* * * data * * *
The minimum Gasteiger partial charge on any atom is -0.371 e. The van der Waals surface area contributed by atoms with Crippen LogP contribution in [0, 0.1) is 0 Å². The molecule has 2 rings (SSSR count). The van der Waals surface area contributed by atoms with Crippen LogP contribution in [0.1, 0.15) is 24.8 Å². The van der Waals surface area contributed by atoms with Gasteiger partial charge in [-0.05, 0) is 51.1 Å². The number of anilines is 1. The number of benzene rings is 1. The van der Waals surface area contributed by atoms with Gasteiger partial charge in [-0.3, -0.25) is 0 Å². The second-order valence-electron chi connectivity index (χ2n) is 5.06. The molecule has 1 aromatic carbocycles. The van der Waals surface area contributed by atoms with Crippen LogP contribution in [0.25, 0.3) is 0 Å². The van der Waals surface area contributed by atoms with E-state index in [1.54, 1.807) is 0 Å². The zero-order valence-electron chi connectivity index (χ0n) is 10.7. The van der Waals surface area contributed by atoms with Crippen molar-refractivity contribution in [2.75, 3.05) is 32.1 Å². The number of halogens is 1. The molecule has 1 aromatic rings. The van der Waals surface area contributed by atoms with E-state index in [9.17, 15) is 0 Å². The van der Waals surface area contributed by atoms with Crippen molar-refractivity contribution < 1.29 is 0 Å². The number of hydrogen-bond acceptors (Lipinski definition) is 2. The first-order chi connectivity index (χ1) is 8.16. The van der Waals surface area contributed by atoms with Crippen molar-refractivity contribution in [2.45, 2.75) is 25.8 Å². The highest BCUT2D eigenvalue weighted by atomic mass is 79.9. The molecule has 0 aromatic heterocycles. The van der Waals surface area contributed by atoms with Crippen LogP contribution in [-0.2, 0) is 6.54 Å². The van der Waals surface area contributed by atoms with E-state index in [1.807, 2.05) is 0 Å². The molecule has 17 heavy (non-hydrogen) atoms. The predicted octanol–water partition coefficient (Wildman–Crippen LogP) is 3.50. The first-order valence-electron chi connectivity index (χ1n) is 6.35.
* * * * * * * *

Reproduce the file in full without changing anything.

The minimum Gasteiger partial charge on any atom is -0.371 e. The van der Waals surface area contributed by atoms with Crippen LogP contribution in [0, 0.1) is 0 Å². The molecule has 2 rings (SSSR count). The van der Waals surface area contributed by atoms with Crippen LogP contribution in [0.1, 0.15) is 24.8 Å². The van der Waals surface area contributed by atoms with Gasteiger partial charge in [-0.05, 0) is 51.1 Å². The number of anilines is 1. The number of benzene rings is 1. The van der Waals surface area contributed by atoms with Gasteiger partial charge in [-0.3, -0.25) is 0 Å². The second-order valence-electron chi connectivity index (χ2n) is 5.06. The molecule has 1 aromatic carbocycles. The van der Waals surface area contributed by atoms with Crippen LogP contribution in [0.25, 0.3) is 0 Å². The van der Waals surface area contributed by atoms with E-state index in [1.54, 1.807) is 0 Å². The zero-order valence-electron chi connectivity index (χ0n) is 10.7. The van der Waals surface area contributed by atoms with Crippen molar-refractivity contribution in [2.75, 3.05) is 32.1 Å². The number of halogens is 1. The molecule has 1 aromatic rings. The van der Waals surface area contributed by atoms with E-state index in [9.17, 15) is 0 Å². The van der Waals surface area contributed by atoms with Crippen molar-refractivity contribution < 1.29 is 0 Å². The number of hydrogen-bond acceptors (Lipinski definition) is 2. The first-order chi connectivity index (χ1) is 8.16. The van der Waals surface area contributed by atoms with Crippen molar-refractivity contribution in [2.45, 2.75) is 25.8 Å². The highest BCUT2D eigenvalue weighted by atomic mass is 79.9. The molecule has 0 aromatic heterocycles. The van der Waals surface area contributed by atoms with Crippen LogP contribution in [-0.2, 0) is 6.54 Å². The van der Waals surface area contributed by atoms with E-state index in [1.807, 2.05) is 0 Å². The molecule has 17 heavy (non-hydrogen) atoms. The predicted octanol–water partition coefficient (Wildman–Crippen LogP) is 3.50. The first-order valence-electron chi connectivity index (χ1n) is 6.35.